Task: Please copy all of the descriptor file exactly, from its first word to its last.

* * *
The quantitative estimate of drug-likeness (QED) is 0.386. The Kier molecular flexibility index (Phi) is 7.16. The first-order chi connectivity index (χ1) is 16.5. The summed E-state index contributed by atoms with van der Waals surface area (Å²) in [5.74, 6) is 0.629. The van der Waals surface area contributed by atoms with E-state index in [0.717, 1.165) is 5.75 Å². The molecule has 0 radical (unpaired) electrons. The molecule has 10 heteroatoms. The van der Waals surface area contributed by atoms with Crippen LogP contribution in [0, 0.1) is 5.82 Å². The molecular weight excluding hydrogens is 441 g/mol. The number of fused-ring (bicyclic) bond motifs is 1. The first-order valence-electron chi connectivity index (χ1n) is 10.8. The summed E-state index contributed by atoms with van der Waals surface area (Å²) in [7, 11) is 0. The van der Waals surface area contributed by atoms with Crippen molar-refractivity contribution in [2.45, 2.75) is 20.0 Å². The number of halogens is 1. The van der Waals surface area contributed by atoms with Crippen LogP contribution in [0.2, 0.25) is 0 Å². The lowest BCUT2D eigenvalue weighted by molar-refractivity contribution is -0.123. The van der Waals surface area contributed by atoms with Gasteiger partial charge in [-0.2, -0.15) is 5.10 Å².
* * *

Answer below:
The quantitative estimate of drug-likeness (QED) is 0.386. The Kier molecular flexibility index (Phi) is 7.16. The first-order chi connectivity index (χ1) is 16.5. The summed E-state index contributed by atoms with van der Waals surface area (Å²) in [5.74, 6) is 0.629. The van der Waals surface area contributed by atoms with E-state index in [0.717, 1.165) is 5.75 Å². The molecule has 0 radical (unpaired) electrons. The molecule has 10 heteroatoms. The van der Waals surface area contributed by atoms with Crippen LogP contribution in [0, 0.1) is 5.82 Å². The molecular weight excluding hydrogens is 441 g/mol. The number of fused-ring (bicyclic) bond motifs is 1. The first-order valence-electron chi connectivity index (χ1n) is 10.8. The summed E-state index contributed by atoms with van der Waals surface area (Å²) in [7, 11) is 0. The van der Waals surface area contributed by atoms with Crippen molar-refractivity contribution in [2.45, 2.75) is 20.0 Å². The number of halogens is 1. The van der Waals surface area contributed by atoms with Crippen LogP contribution in [0.2, 0.25) is 0 Å². The lowest BCUT2D eigenvalue weighted by molar-refractivity contribution is -0.123. The van der Waals surface area contributed by atoms with Gasteiger partial charge in [-0.2, -0.15) is 5.10 Å².